Let’s talk peace

On June 30, 1965, the United Nations brokered a ceasefire between India and Pakistan.

Updated - June 30, 2017 02:53 pm IST

Published - June 30, 2017 02:45 pm IST

IN DISCUSSION: Indian Army officers talk to United Nations officials.

IN DISCUSSION: Indian Army officers talk to United Nations officials.

India got its freedom from the British on August 15, 1947. A new country, Pakistan was carved out of India, on August 14, 1947. But, despite the partition, India’s troubles did not end. Pakistan continued to assert its dominance over Kashmir and the Rann of Kutch, a salt desert around 3,000 km long. India and Pakistan shared a border from the Karakoram Mountain Range in the north, through the plains of the Punjab and Rajasthan in the southwest and the desert region of Sind. The border then dipped into the marshlands of the Rann of Kutch. Though Kutch is a desert for most parts of the year, it turns into a marshland during the monsoons and the water flows in through the Saraswati. Though the river had stopped flowing a dispute arose between India and Pakistan.

Background: In January 1965, Pakistani guards began patrolling areas controlled by India. Pakistani tanks entered the Rann of Kutch and despite protests by the U.S. By mid-February Pakistani forces dug themselves in around Kanjarkot, and India responded by moving large forces into the disputed territory.

On the battle field: The Pakistanis moved forcefully and seemed to be in a militarily superior position. The Indian Army was mainly on the defensive. Pakistan watched the Indian side for a month-and-a-half before entering this territory on April 19. There were many sporadic outbursts. Both armies were fully mobilised. In June 1965, Harold Wilson, Prime Minister of Britain persuaded the countries to end the dispute. According to this verdict Pakistan got only 330 sq miles of the Rann of Kutch as opposed to the 3500 square miles they had claimed. And on June 30, the United Nations negotiated a ceasefire between India and Pakistan. President Ayub of Pakistan issued a statement on an additional agreement signed by India and Pakistan withdrawing troops from both sides of the border.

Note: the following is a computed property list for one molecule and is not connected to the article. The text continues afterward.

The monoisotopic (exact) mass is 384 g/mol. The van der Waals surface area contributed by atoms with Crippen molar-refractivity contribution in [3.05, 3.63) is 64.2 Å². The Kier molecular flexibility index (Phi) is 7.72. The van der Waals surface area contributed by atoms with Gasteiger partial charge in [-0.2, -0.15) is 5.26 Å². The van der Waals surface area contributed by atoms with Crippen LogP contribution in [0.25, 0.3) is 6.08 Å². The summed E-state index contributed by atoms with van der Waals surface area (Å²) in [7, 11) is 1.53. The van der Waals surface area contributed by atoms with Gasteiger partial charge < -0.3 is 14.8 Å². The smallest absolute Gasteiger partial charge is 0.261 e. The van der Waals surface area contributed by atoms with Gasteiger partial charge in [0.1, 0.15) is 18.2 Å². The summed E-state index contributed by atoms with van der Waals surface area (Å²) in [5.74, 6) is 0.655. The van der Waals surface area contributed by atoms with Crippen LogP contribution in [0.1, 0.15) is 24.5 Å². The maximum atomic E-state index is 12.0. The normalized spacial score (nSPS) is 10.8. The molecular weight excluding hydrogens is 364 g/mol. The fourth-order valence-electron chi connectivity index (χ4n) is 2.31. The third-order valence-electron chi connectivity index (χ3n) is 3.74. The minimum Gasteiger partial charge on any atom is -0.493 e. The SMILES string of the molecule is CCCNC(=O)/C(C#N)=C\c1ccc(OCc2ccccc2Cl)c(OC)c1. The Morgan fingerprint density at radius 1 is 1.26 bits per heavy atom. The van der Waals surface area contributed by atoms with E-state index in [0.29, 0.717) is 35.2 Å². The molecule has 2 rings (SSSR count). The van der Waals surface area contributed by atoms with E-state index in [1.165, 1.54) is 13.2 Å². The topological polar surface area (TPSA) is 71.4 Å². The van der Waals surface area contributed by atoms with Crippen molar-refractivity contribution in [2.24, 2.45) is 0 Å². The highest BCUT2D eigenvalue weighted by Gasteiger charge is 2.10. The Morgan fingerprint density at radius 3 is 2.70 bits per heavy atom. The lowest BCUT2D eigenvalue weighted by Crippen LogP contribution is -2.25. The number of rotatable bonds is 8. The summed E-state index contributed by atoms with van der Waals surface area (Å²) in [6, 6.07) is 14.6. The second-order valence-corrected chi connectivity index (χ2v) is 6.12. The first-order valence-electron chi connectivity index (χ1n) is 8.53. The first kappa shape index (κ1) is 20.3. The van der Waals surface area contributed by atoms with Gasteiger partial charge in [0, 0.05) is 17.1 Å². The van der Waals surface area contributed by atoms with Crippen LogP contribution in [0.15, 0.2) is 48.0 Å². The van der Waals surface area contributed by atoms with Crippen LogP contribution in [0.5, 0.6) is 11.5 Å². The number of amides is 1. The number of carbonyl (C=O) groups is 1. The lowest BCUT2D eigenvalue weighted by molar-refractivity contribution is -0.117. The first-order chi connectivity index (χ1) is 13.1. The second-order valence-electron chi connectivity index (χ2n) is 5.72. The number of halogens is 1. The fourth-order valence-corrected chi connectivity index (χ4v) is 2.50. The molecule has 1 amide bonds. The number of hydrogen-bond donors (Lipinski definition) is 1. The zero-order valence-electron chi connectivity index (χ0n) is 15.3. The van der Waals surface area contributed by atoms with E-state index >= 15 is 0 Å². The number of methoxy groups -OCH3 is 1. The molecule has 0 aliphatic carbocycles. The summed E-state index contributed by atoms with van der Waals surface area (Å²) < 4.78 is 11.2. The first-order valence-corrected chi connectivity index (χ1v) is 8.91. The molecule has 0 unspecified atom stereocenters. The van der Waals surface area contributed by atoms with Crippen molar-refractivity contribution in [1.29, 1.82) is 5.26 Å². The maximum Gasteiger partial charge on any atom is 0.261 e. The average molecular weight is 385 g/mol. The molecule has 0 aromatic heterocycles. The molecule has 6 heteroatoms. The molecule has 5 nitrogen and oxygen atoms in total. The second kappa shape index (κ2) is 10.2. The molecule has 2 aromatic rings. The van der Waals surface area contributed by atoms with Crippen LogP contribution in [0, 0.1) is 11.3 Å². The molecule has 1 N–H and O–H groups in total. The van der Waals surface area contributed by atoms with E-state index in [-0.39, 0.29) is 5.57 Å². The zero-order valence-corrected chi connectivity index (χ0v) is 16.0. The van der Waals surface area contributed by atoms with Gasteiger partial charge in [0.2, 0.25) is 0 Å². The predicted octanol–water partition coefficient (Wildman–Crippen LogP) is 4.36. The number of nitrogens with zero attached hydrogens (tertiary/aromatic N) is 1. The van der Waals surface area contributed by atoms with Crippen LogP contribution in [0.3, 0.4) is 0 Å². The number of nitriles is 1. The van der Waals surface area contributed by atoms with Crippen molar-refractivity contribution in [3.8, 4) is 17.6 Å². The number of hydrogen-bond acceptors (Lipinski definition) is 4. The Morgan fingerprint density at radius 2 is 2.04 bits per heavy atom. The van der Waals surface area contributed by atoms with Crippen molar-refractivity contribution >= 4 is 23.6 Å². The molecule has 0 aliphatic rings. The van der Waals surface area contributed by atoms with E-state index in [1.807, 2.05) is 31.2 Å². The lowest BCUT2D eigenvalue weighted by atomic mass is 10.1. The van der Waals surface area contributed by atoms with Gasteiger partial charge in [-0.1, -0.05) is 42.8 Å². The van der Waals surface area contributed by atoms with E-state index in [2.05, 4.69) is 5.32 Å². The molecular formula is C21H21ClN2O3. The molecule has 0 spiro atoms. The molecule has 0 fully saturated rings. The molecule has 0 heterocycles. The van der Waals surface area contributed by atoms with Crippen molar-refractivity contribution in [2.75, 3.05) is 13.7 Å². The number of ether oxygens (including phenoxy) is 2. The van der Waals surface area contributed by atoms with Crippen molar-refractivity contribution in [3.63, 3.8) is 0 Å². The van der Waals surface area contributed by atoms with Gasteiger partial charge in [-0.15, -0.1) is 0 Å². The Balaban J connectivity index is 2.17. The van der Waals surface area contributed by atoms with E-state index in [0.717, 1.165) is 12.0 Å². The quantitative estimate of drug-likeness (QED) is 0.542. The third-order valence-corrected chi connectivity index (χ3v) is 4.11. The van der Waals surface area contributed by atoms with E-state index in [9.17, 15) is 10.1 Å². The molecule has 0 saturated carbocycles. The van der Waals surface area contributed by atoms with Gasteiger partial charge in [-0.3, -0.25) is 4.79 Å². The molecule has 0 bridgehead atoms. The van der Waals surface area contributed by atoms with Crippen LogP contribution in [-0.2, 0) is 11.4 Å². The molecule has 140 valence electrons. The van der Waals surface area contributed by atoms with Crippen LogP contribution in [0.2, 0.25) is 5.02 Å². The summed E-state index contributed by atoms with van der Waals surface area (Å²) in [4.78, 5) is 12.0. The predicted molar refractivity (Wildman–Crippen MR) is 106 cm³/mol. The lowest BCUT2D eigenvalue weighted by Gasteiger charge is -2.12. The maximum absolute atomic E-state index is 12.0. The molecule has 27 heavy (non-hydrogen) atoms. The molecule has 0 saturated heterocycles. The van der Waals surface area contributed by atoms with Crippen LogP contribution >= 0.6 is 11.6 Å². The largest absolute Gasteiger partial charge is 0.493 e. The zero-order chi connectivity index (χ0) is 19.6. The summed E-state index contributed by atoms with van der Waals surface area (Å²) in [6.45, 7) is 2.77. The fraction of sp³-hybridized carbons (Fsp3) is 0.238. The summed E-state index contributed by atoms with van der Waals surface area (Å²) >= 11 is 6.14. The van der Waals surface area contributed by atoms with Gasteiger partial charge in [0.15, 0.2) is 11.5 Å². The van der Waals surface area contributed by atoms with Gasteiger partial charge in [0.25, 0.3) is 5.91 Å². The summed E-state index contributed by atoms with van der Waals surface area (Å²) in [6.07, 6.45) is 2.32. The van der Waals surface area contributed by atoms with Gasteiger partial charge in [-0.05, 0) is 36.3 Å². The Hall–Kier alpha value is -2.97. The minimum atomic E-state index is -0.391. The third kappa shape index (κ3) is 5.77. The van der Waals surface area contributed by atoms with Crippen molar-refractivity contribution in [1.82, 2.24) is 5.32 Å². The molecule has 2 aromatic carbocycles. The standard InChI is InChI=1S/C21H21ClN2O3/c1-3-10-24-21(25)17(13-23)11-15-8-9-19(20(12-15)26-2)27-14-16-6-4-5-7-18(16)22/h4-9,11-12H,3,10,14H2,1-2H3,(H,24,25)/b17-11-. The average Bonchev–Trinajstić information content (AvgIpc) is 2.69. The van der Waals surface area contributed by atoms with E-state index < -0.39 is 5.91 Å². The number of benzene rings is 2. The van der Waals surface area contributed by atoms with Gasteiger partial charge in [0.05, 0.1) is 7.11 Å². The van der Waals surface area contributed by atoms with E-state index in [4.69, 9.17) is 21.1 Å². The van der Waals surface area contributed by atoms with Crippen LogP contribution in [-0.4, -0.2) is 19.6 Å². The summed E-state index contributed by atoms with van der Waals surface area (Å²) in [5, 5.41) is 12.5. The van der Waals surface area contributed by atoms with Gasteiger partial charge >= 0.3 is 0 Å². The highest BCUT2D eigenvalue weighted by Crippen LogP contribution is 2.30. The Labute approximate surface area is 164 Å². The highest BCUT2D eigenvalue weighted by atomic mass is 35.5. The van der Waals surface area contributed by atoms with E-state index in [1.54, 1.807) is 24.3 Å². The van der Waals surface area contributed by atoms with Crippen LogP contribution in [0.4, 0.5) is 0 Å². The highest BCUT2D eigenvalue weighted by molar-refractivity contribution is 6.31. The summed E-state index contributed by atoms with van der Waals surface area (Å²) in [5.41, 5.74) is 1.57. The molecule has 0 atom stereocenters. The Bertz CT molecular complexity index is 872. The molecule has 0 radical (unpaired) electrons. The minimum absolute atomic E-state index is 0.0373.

Consequences: A Pakistan judgement gave a pro Pakistan verdict as opposed to the US response. This eventually led to Pakistan moving ahead and they crossed the Line Of Control in Kashmir in August leading to the 1965 Indo-Pak war.

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